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July 05, 2007

Change vs. Competence

I actually think the New Dems are onto something when they suggest "Restart the 21st Century" as a 2008 election theme. We want a redo! And Obama is fairly clearly the guy to push that appeal forward. Hillary just ain't the change candidate. In the post, Ed Kilgore is considering Hillary's tricky identification with the past even as she runs to lead the future. I guess I don't really see the problem for her: She's running on a theme of competence. With her, voters know what they're going to get, which I think may be a more powerful appeal than many realize after the turmoil of the past few years. Change has its uses, but so does stability, and it wouldn't shock me to learn that a healthy portion of the electorate wants nothing more than to hand the country over to someone they basically trust and stop having to worry about what that cipher in the Oval Office will do tomorrow.

July 5, 2007 | Permalink

Comments

If she actually manages to persuade people she represents competence, then it's a a potentially powerful meme to run against the GWB legacy with.

But I don't know if she's got that image sewn up really. The whole association with the healthcare plan doesn't seem like it helps in that regard. I guess time will tell.

Posted by: Meh | Jul 5, 2007 4:18:46 PM

I guess I don't really see the problem for her: She's running on a theme of competence. With her, voters know what they're going to get, which I think may be a more powerful appeal than many realize after the turmoil of the past few years.

Wait, what? What actual managerial experience does Clinton have outside of the health care task force debacle? Clinton's appeal isn't to competence, it's to name recognition. "You liked Bill Clinton? Well, here's another person named Clinton! Vote away, America!"

Posted by: Christmas | Jul 5, 2007 4:54:20 PM

I aver that Coke and Pepsi are essentially the same beverage.

Posted by: Petey | Jul 5, 2007 5:12:07 PM

Examples of Hillary Clinton's competence:

1. That great health care bill that she expertly maneuvered through the Congress and persuaded the American public to support;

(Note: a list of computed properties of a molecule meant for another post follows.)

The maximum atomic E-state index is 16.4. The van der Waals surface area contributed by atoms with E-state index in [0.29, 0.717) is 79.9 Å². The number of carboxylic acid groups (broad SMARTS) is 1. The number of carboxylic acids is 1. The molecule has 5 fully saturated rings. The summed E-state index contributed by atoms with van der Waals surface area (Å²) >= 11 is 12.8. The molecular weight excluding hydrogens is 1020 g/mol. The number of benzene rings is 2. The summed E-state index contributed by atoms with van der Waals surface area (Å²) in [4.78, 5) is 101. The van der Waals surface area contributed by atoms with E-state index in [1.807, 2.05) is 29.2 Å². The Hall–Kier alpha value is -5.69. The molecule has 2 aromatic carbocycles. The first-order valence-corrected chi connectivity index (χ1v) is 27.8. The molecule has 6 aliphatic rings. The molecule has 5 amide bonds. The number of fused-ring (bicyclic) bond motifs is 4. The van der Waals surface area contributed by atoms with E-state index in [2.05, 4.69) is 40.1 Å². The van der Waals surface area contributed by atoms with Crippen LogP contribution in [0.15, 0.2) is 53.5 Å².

2. Her brilliant advice that the Clinton White House should stonewall and resist the Whitewater investigation so that it would go on for years and metastasize into an investigation of Clinton's lying under oath in the Paula Jones case; and

3. Her amazingly intelligent decision to support the Iraq War, not only in 2002-03, but on into 2004 and 2005, and her refusal even now to admit that it was a bad idea.

If that is "competence", give me incompetence.

Posted by: Dilan Esper | Jul 5, 2007 5:29:13 PM

Ezra, do you even read, uh ... your own blog?

Here, you write "it wouldn't shock me to learn that a healthy portion of the electorate wants nothing more than to hand the country over to someone they basically trust," while below, you worry about the triviality of the MSM's "manliness" obsession with the GOP candidates.

In '00 and '04, W convinced just enough voters to "basically trust" him on the strength of his illusory "aw shucks" manliness.

We may be (less and less under Bush/Rove/Cheney, but still) a nation of laws, not men -- but voters cast ballots for men, not laws.

Furthermore, given HRC's massive negatives and spittle-flecked GOP-wingnut opposition, wouldn't we be charging into battle behind a candidate whom a sizable minority of voters had already decided they definitively did not "basically trust"?

Posted by: The Confidence Man | Jul 5, 2007 5:36:29 PM

None of the candidates have shown they can be exceptionally competent on the national level. The question is which seems more competent at a gut level to most voters.

Posted by: Sanpete | Jul 5, 2007 5:37:12 PM

And really: why is Obama suddenly the "change" candidate? Domestic policywise, he's more or less where Clinton is. His campaign's rhetoric has been all about change, sure, but he's done very little to walk the walk. Edwards, on the other hand, has actually been pushing a lot of bold, progressive policy specifics that would go a long way towards making actual change. But to talk about more than two Democratic presidential contenders would be to buck the straight-from-God media narrative.

Posted by: Christmas | Jul 5, 2007 5:46:59 PM

No one has walked the walk all that impressively on the national level, including Edwards, who is "pushing" in the form of promising.

Posted by: Sanpete | Jul 5, 2007 5:53:00 PM